The family stress model represents a common framework through which to examine the effects of environmental stressors on adolescent adjustment. The model suggests that economic and neighborhood stressors influence youth adjustment via disruptions to parenting. Incorporating integrative developmental theory, we examined the degree to which parents' cultural value orientations mitigated the effects of stressors on parenting disruptions and the degree to which environmental adversity qualified the effect of parenting on adolescent adjustment. We tested the hypothesized integrative family stress model longitudinally in a sample of mother-youth dyads (N = 749) and father-youth dyads (N = 467) from Mexican origin families, across 3 times points spanning early to middle adolescence. Providing the first longitudinal evidence of family stress mediated effects, mothers' perceptions of economic pressure were associated with increases in adolescent externalizing symptoms 5 years later via intermediate increases in harsh parenting. The remaining findings supported the notion that integrative developmental theory can inform family stress model hypothesis testing that is culturally and contextually relevant for a wide range of diverse families and youth. For example, fathers' perceptions of economic pressure and neighborhood danger had important implications for adolescent internalizing, via reductions in paternal warmth, but only at certain levels of neighborhood adversity. Mothers' familism value orientations mitigated the effects of economic pressure on maternal warmth, protecting their adolescents from experiencing developmental costs associated with environmental stressors. Results are discussed in terms of identifying how integrative developmental theory intersects with the family stress model to set diverse youth on different developmental pathways.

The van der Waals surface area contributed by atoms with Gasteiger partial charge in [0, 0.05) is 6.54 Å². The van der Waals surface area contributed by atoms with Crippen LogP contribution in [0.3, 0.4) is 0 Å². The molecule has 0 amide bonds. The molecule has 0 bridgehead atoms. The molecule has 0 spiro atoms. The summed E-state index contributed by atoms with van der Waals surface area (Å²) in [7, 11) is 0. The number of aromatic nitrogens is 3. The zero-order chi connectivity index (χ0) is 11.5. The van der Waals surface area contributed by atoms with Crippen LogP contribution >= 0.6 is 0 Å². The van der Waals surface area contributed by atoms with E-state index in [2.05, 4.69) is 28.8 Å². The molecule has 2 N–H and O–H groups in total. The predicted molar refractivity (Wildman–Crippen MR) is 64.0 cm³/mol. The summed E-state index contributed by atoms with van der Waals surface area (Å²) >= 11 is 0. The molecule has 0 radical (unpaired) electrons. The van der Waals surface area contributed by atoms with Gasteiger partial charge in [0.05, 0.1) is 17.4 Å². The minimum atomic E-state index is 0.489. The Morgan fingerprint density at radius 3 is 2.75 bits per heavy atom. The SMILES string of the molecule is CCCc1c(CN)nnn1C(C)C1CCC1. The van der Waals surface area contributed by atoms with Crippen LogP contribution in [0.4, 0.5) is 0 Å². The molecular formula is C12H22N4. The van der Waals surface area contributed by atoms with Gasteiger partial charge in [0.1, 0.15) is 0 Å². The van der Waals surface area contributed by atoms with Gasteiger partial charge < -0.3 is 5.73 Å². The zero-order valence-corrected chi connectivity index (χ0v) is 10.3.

- Socioeconomic status
ASJC Scopus subject areas
- Developmental and Educational Psychology
- Life-span and Life-course Studies